Frontier was founded by 87-year old James Roose-Evans, who helped establish the Hampstead Theatre Club in London in 1959. "There is a huge bank of actors in their 60s, 70s and into their 80s who become invisible, particularly actresses," artistic director Roose-Evans told the Independent.
"Their talent is being wasted. This set me thinking: ‘What can I do?"
The company also has the backing of writer/director Mike Leigh as well as celebrated actors Ray Cooney, Vanessa Redgrave and Juliet Stevenson. Roose-Evans told the Independent that while these high-profile patrons have helped Frontier establish itself, it's unlikely that they will perform in upcoming productions.
"Otherwise we’re falling back into the star system," he said. "People like Judy and Ian are hardly short of work."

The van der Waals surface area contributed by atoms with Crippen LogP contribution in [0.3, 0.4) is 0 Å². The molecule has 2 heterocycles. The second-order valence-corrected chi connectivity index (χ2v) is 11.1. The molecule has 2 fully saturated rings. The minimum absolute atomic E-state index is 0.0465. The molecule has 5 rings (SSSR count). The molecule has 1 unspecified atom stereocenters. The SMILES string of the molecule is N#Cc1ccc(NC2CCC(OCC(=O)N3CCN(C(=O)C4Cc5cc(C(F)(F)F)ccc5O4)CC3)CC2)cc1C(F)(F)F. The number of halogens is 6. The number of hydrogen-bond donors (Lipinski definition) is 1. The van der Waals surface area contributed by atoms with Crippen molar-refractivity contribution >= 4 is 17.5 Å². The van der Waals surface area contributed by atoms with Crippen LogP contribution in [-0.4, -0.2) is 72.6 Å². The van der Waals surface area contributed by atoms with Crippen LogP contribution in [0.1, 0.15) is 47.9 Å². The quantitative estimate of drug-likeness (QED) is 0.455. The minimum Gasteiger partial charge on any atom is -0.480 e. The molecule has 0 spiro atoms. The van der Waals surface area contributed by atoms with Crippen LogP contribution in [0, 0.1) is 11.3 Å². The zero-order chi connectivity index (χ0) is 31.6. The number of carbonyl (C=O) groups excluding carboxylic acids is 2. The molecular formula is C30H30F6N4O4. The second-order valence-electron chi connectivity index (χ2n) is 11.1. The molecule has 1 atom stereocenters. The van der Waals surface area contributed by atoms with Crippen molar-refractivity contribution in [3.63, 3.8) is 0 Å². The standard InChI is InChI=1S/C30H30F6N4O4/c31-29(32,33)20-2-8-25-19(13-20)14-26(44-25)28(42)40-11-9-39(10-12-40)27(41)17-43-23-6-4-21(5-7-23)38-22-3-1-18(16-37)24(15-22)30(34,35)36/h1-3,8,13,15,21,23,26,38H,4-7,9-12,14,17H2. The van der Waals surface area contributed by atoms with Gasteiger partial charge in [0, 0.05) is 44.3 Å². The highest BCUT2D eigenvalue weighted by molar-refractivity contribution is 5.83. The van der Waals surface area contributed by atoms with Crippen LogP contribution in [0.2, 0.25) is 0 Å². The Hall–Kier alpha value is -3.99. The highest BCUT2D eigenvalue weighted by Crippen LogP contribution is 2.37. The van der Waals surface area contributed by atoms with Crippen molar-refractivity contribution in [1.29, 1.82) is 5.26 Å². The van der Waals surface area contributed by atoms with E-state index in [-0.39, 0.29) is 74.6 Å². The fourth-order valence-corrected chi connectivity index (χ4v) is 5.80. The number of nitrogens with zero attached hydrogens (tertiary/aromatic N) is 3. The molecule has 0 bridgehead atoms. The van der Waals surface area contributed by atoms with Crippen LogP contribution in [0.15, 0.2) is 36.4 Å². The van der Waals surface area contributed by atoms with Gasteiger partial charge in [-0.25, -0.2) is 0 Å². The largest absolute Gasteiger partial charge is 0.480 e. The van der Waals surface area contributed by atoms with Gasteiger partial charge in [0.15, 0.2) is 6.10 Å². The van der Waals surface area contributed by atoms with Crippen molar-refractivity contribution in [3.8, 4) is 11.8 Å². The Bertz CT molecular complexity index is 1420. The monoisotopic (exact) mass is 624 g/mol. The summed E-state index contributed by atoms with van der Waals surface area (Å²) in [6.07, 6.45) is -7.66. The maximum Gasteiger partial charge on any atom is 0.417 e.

"I think the lack of roles for older actors is to do with society’s attitude towards ageing and not realising older people have a lot to give. People are living longer, and more creatively." Roose-Evans is best known for his direction 84, Charing Cross Road, which he also adapted for the stage from of Helene Hanff's novel. The production played the West End as well as Broadway in 1983.
For more information visit FrontierTheatreProductions.